Water chemistry is perhaps the most important component that will take a good beer to a great one. However, it’s very common for brewers to eschew treating their water aside from perhaps removing chlorine or chloramines. Lots of the material regarding water makes it seem really complicated or calls for building everything from scratch via Reverse Osmosis or Distilled water sources. By building a very basic understanding of your water you can use one of several excellent tools to do all the heavy lifting.
The next few sections will cover some common questions that come up regarding water treatment along with some water profile examples from various municipalities. After this article you should have a good enough understanding of the most basic adjustments needed for your water.
Is my water good enough to use without any treatment?
There are three sections of a water report you should focus on to determine if your water is good enough to be used without any treatment: disinfectants used, ppms of Calcium and alkalinity.
Unless you are on a personal well then it is very likely that your water has been treated with some kind of disinfectant. The two most common are chlorine and chloramine which can result in medicinal off flavours if they aren’t removed from water. Chlorine can be easily removed by boiling or letting it sit overnight. Chloramines on the other hand cannot be removed using these methods and will require adding a bit of campden to your water. A single table is enough to remove chloramines from about 80L.
Calcium is important for so many parts of brewing that you should always be sure to have enough in your water. If your water has at least 50ppms of Calcium then you’re good to go. If you’re under then you’ll want to add a bit of calcium from either Gypsum or Calcium Chloride.
The final component you really need to worry about is alkalinity, which is waters ability to resist changes in pH. When we mash in our grains they release phosphates which can bring the pH of water down, but if your alkalinity is very high then you are at risk of having a high mash pH. High pH can result in decreased mash efficiency and possible tannin extraction during the sparge. Water can be treated with acids to help reduce your waters alkalinity or darker malts can be used. When brewing pale beers your only real option is to acidify.
Couldn’t I just build up the perfect water profile from scratch?
Yes you can, though it costs more and requires more organization to ensure that enough water is ready for the brew day. If you’re a bit of an environmentalist there is also the issue with RO systems producing lots of effluent that can’t really be used for anything else. Unless your tap water is completely unsuitable for brewing (smells bad, tastes bad, etc.) you can probably get away with using your water and cutting it with RO/Distilled.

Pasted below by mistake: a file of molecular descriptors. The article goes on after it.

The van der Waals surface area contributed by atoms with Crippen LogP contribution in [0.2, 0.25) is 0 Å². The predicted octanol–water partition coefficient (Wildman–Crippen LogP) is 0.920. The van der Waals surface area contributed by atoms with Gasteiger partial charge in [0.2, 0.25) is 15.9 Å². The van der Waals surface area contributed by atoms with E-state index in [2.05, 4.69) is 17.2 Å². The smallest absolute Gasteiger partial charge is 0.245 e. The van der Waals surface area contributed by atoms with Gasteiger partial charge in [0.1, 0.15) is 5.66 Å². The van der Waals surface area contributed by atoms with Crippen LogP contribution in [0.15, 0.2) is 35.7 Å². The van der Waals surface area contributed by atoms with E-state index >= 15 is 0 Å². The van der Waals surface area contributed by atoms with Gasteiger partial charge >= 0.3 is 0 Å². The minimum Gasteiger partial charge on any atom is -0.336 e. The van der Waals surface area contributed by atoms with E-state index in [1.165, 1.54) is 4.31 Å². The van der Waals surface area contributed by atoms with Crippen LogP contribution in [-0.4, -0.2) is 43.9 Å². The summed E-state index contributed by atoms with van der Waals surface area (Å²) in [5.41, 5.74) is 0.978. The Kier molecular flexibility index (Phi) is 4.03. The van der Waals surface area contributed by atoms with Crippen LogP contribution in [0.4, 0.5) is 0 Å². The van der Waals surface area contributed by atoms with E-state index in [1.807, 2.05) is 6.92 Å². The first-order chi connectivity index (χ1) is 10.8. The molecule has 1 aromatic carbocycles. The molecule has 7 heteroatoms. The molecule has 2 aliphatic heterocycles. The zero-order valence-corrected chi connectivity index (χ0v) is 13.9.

Water Report Examples
The following will be an analysis of 4 water reports and what the minimum treatments would need to be made. Specialized water profiles will not be considered since that goes beyond the scope of this article. Focus will be spent on bringing calcium ions and alkalinity within acceptable operating parameters.
Toronto, Ontario, Canada
- 34.5 ppm
- 8.78 ppm
- 13.7 ppm
- 25.2 ppm
- 26.5 ppm
- 122.0 ppm (as CaCO3)
- 89.2 ppm (as CaCO3)
Anything brewed with this water is a bit low on Calcium so an addition of Gypsum or Calcium Chloride is most likely needed. If only one salt is going to be used, choose one that will benefit the style that will be brewed. For a hoppy beer Gypsum is the best choice since it will help accentuate bitterness.
The water is quite alkaline and will need some acids help bring mash pH down.
With very minor adjustments this water is nearly perfect for brewing any style of beer!
Guelph, Ontario, Canada
- 98.7 ppm
- 29.1 ppm
- 25.5 ppm
- 44.9 ppm
- 83.3 ppm
- 366.0 ppm (as CaCO3)
- 265.0 ppm (as CaCO3)
This water is fairly good since it contains more than enough Calcium to ensure a good mash and ferment. The only concern is the alkalinity which is going to wreak havoc on mash pH. Acidification of the mash water will absolutely be necessary and one should be careful if using Lactic acid since using too much can add undesired flavours.
This water will be good for most English styles, hop forward beers and darker beers. If brewing a pilsner or lighter coloured beers then cutting with distilled water may be necessary.
Stratford, Ontario, Canada
- 173.0 ppm
- 40.7 ppm
- 19.4 ppm
- 8.2 ppm
- 423.0 ppm
- 600.0 ppm (as CaCO3)
- 212.0 ppm (as CaCO3)
This is some tricky water to work with! It will be perfect for brewing extremely hop forward beers such as Burton-style IPAs. Even though the alkalinity is somewhat high, the hardness of the water is helping counter that. Acidification will be needed but it is very minimal.
Unless brewing exclusively bitter and hoppy beers this water will need to be cut with distilled/RO.
Gravenhurst, Ontario, Canada
- 15.4 ppm
- 1.06 ppm
- 15.6 ppm
- 12.8 ppm
- 5.1 ppm
- 42.6 ppm (as CaCO3)
- 53.7 ppm (as CaCO3)
Some calcium salts will be required to correct the very low levels existing in the water. The alkalinity is fairly low as well and you could chance not acidifying the mash water. To be safe some acid should be used to bring the mash pH into a more acceptable range.
This water is an excellent starting point for almost any style of beer; especially a pilsner!
Now get out there and play with your water!
Find a copy of your water report and put the values into some water software. Most municipality websites provide the information for free. Though if you are unable to find a report there’s tons on Brewers Friend, or if you’re in Ontario you can find some on Brewing Water Reports.